In 1697 the Sun King, Louis XIV, emerged from a decade of war with his Continental ambitions still unsatisfied. Meanwhile, King William III of England sat easier on his new throne than he ever had before. With the Spanish succession crisis unresolved and looming, there were no illusions that the new century would be a quiet one. But neither France nor England could have anticipated the tumult of the years to come: a Second Hundred Years' War, during which these two tenacious adversaries would compete fiercely and proudly along every axis of human achievement. On battlefields from India to Canada to the Caribbean Sea their armies and fleets would clash; in the salons of Paris and the coffee-houses of London the modern world’s politics and economics would be born; and finally a revolution would rock the foundations of society – a revolution that could have ended not in blood and terror but in a triumph of democracy and liberty that might have transformed the world beyond imagining.
Imperial Struggle is a two-player game depicting the 18th-century rivalry between France and Britain. It begins in 1697, as the two realms wait warily for the King of Spain to name an heir, and ends in 1789, when a new order brought down the Bastille. The game is not merely about war: both France and Britain must build the foundations of colonial wealth, deal with the other nations of Europe, and compete for glory across the span of human endeavor.
Imperial Struggle covers almost 100 years of history and four major wars. Yet it remains a low-complexity game, playable in a short evening. It aims to honor its spiritual ancestor, Twilight Struggle, by pushing further in the direction of simple rules and playable systems, while maintaining global scope and historical sweep in the scope of a single evening. In peace turns, players build their economic interests and alliances, and take advantage of historical events represented by Event cards. They must choose their investments wisely, but also with an eye to denying these opportunities to their opponent. In war turns, each theater can bring great rewards of conquest and prestige, but territorial gains can disappear at the treaty table. At the end of the century, will the British rule an empire on which the sun never sets? Or will France light the way for the world, as the superpower of the Sun King's dreams or the republic of Lafayette's?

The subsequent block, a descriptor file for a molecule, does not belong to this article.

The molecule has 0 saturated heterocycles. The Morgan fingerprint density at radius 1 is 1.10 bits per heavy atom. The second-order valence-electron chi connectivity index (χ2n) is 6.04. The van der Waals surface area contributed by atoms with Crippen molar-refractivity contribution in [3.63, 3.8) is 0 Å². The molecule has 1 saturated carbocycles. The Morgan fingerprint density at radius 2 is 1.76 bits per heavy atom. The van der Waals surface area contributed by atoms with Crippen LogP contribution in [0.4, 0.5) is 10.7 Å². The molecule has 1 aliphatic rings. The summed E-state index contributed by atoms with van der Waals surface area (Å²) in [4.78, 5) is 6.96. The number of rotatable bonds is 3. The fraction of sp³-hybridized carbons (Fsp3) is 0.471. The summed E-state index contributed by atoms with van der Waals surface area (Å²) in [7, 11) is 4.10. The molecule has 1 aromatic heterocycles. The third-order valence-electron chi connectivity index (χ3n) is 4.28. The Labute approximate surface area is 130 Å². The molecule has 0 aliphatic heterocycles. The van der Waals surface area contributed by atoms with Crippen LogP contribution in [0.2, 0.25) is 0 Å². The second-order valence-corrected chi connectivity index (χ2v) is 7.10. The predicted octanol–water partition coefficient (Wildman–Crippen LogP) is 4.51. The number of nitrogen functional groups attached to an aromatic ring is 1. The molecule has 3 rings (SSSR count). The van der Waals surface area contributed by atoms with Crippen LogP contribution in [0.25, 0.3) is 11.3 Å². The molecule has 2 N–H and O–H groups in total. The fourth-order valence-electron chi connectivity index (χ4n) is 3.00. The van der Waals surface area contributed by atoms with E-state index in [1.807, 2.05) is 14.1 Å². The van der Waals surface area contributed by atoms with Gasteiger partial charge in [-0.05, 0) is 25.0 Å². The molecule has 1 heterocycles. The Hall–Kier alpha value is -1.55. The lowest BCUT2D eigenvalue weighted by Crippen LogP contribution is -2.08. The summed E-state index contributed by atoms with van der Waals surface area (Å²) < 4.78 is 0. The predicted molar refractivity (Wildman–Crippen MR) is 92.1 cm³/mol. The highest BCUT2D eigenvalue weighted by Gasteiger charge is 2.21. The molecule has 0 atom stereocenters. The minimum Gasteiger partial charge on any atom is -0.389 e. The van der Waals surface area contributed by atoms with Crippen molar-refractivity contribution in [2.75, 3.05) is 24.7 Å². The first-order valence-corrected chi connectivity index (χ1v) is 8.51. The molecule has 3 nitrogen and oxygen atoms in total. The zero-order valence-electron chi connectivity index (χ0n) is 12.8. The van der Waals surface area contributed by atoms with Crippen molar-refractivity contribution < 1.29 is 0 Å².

Imperial Struggle is a game about what historians call the “Second Hundred Years’ War.” It tries to capture the whole span of this global 18th-century rivalry between Britain and France. From the beginning of the game, the stakes couldn’t be higher: in the War of the Spanish Succession, France fights to become the world’s first global superpower by uniting its peerless army with Spain’s colonial wealth… all the way to the end, where the British struggle to maintain control over the vast North American territories.